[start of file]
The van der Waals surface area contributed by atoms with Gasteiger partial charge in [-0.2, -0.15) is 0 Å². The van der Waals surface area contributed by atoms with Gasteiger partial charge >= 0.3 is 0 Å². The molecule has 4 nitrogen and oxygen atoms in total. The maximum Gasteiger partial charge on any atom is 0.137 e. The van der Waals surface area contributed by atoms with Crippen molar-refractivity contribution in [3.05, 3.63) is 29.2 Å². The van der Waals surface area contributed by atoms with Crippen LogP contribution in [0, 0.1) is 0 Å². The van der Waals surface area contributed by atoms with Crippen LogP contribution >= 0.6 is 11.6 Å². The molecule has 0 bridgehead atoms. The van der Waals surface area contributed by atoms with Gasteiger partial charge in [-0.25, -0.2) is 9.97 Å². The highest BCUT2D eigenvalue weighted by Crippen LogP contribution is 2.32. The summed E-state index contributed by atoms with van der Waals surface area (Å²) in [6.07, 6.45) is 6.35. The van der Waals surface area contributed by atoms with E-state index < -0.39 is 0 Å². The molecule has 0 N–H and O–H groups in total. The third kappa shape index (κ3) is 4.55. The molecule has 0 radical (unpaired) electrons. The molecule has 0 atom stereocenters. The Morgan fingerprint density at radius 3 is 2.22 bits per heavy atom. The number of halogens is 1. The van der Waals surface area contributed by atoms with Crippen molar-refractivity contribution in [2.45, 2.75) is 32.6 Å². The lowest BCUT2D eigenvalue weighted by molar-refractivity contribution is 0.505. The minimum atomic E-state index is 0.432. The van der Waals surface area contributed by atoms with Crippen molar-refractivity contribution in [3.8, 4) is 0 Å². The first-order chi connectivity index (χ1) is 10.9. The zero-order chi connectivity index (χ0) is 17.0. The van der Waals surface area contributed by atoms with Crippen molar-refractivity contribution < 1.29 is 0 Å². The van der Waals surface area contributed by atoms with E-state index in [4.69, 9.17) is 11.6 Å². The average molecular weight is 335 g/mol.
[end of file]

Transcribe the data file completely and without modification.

The van der Waals surface area contributed by atoms with Gasteiger partial charge in [-0.2, -0.15) is 0 Å². The van der Waals surface area contributed by atoms with Gasteiger partial charge >= 0.3 is 0 Å². The molecule has 4 nitrogen and oxygen atoms in total. The maximum Gasteiger partial charge on any atom is 0.137 e. The van der Waals surface area contributed by atoms with Crippen molar-refractivity contribution in [3.05, 3.63) is 29.2 Å². The van der Waals surface area contributed by atoms with Crippen LogP contribution in [0, 0.1) is 0 Å². The van der Waals surface area contributed by atoms with Crippen LogP contribution >= 0.6 is 11.6 Å². The molecule has 0 bridgehead atoms. The van der Waals surface area contributed by atoms with Gasteiger partial charge in [-0.25, -0.2) is 9.97 Å². The highest BCUT2D eigenvalue weighted by Crippen LogP contribution is 2.32. The summed E-state index contributed by atoms with van der Waals surface area (Å²) in [6.07, 6.45) is 6.35. The van der Waals surface area contributed by atoms with E-state index < -0.39 is 0 Å². The molecule has 0 N–H and O–H groups in total. The third kappa shape index (κ3) is 4.55. The molecule has 0 radical (unpaired) electrons. The molecule has 0 atom stereocenters. The Morgan fingerprint density at radius 3 is 2.22 bits per heavy atom. The number of halogens is 1. The van der Waals surface area contributed by atoms with Crippen molar-refractivity contribution in [2.45, 2.75) is 32.6 Å². The lowest BCUT2D eigenvalue weighted by molar-refractivity contribution is 0.505. The minimum atomic E-state index is 0.432. The van der Waals surface area contributed by atoms with Crippen molar-refractivity contribution in [3.8, 4) is 0 Å². The first-order chi connectivity index (χ1) is 10.9. The zero-order chi connectivity index (χ0) is 17.0. The van der Waals surface area contributed by atoms with Crippen molar-refractivity contribution < 1.29 is 0 Å². The van der Waals surface area contributed by atoms with E-state index in [4.69, 9.17) is 11.6 Å². The average molecular weight is 335 g/mol.